With the arrival of the coronavirus pandemic, the need for FFP2 respirator masks increased exponentially. In the early days, however, there was a lack of production capacity. That changed quickly in the course of 2020. Experienced mechanical engineers reacted promptly and were able to offer efficient solutions “made in Germany” within an astonishingly short time. One provider who very quickly implemented a machine concept in collaboration with automation specialist Yaskawa is special machine manufacturer Unimatic Automationssysteme GmbH from Grub am Forst near Coburg. The concept was the result of powerful drive and control technology from Yaskawa combined with good teamwork between the two partners.
When the government discovered in March 2020 that there was a shortage of medical protective equipment, it commissioned German companies to manufacture it. However, most of them did not have the appropriate facilities. This is how Unimatic Automationssysteme GmbH came to receive an inquiry from a customer about the possibility of constructing a production system for FFP2 respirator masks within a short period of time. The special machine manufacturer did not hesitate to accept the challenge. The firm called in colleagues from Unimatic China, who already had valuable experience in this field. “In a joint venture with China, we developed the system concept and adapted it to the standards of the European market,” reports Dr. Robert Kahlau, head of the Robotics department at Unimatic. “The customer initially ordered four systems, but the final order was for a total of eight production lines.”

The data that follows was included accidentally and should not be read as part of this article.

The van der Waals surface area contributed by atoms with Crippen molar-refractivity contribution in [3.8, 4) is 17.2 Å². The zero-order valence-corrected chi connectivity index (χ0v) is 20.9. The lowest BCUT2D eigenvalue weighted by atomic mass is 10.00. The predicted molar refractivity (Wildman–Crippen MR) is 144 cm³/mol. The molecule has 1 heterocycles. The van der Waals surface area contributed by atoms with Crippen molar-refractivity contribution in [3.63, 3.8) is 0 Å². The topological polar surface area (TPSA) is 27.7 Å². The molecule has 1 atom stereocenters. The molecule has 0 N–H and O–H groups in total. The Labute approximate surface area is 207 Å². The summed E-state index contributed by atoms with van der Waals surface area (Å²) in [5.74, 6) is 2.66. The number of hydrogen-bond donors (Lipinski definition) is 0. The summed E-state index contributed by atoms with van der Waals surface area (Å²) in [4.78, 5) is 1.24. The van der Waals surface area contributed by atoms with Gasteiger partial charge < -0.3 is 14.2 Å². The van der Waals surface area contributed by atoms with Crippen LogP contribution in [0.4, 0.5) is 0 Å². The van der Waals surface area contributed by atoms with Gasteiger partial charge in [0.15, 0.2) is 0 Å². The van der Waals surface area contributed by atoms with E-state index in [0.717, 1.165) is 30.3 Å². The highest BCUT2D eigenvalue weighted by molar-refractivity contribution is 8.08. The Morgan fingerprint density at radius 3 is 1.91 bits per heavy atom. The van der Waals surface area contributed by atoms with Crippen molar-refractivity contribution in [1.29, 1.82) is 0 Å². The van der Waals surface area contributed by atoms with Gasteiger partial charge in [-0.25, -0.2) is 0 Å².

Fully automatic assembly system for FFP2 protective masks
The assembly systems are designed for the fully automatic production of FFP2 or KN95 masks with straps for fastening around the head. With a length of 10 m, a width of 1.5 m and a height of 2 m, the systems are very compact and can produce 40 masks per minute. The machine output of the masks is limited by the long elastic straps. The multi-layer material from which the masks are made is also not easy to process. The material is therefore transported through the system at a constant speed. The ultrasonic welding systems function as flying saws. The special material properties place particular demands on this manufacturing process, which requires high-performance, precisely synchronized drive technology.
Bringing the system to market within a few months was an outstanding achievement. The schedule was tight and the machine manufacturer also had to process the order alongside its daily operations. Speed, flexibility and programming capabilities also presented serious challenges. “When producing the masks, we had to deal with three complex technical issues: the flying saw, the ultrasonic processing of the embossing contour and the cutting technology,” remembers Dr. Kahlau. “In order to arrive at an efficient solution quickly and safely, we recruited competent partners who provided us with the necessary knowledge. We relied heavily on flexibility, particularly where quick decisions were needed, and on the willingness of the entire team to cooperate—both with each other and with our partners—in order to complete the project within the shortest possible time frame.”
Automation technology for a smooth production process